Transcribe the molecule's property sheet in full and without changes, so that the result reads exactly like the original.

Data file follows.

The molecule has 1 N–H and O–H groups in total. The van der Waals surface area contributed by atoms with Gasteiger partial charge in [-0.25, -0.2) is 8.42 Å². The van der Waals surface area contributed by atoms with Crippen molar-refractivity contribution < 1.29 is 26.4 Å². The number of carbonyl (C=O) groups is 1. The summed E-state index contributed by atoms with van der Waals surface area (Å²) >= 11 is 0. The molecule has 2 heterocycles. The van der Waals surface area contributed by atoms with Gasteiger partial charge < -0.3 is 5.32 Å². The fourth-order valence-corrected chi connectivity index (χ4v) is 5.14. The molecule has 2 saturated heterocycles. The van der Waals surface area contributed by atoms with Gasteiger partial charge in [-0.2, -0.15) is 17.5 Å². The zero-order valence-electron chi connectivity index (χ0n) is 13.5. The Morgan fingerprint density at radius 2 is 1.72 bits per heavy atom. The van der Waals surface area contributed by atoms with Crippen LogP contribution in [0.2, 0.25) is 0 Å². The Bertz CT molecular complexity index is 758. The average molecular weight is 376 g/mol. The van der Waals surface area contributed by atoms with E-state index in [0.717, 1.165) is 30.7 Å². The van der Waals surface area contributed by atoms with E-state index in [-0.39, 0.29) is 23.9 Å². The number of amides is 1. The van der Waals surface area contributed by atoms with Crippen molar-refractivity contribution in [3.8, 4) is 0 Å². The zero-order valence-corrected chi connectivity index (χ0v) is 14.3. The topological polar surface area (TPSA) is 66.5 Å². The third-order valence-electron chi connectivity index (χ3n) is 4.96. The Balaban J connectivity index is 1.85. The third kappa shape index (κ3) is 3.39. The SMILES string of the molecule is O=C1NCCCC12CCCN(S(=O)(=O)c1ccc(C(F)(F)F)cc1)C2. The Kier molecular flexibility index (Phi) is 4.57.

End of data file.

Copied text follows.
The molecule has 1 N–H and O–H groups in total. The van der Waals surface area contributed by atoms with Gasteiger partial charge in [-0.25, -0.2) is 8.42 Å². The van der Waals surface area contributed by atoms with Crippen molar-refractivity contribution < 1.29 is 26.4 Å². The number of carbonyl (C=O) groups is 1. The summed E-state index contributed by atoms with van der Waals surface area (Å²) >= 11 is 0. The molecule has 2 heterocycles. The van der Waals surface area contributed by atoms with Gasteiger partial charge < -0.3 is 5.32 Å². The fourth-order valence-corrected chi connectivity index (χ4v) is 5.14. The molecule has 2 saturated heterocycles. The van der Waals surface area contributed by atoms with Gasteiger partial charge in [-0.2, -0.15) is 17.5 Å². The zero-order valence-electron chi connectivity index (χ0n) is 13.5. The Morgan fingerprint density at radius 2 is 1.72 bits per heavy atom. The van der Waals surface area contributed by atoms with Crippen LogP contribution in [0.2, 0.25) is 0 Å². The Bertz CT molecular complexity index is 758. The average molecular weight is 376 g/mol. The van der Waals surface area contributed by atoms with E-state index in [0.717, 1.165) is 30.7 Å². The van der Waals surface area contributed by atoms with E-state index in [-0.39, 0.29) is 23.9 Å². The number of amides is 1. The van der Waals surface area contributed by atoms with Crippen molar-refractivity contribution in [3.8, 4) is 0 Å². The zero-order valence-corrected chi connectivity index (χ0v) is 14.3. The topological polar surface area (TPSA) is 66.5 Å². The third-order valence-electron chi connectivity index (χ3n) is 4.96. The Balaban J connectivity index is 1.85. The third kappa shape index (κ3) is 3.39. The SMILES string of the molecule is O=C1NCCCC12CCCN(S(=O)(=O)c1ccc(C(F)(F)F)cc1)C2. The Kier molecular flexibility index (Phi) is 4.57.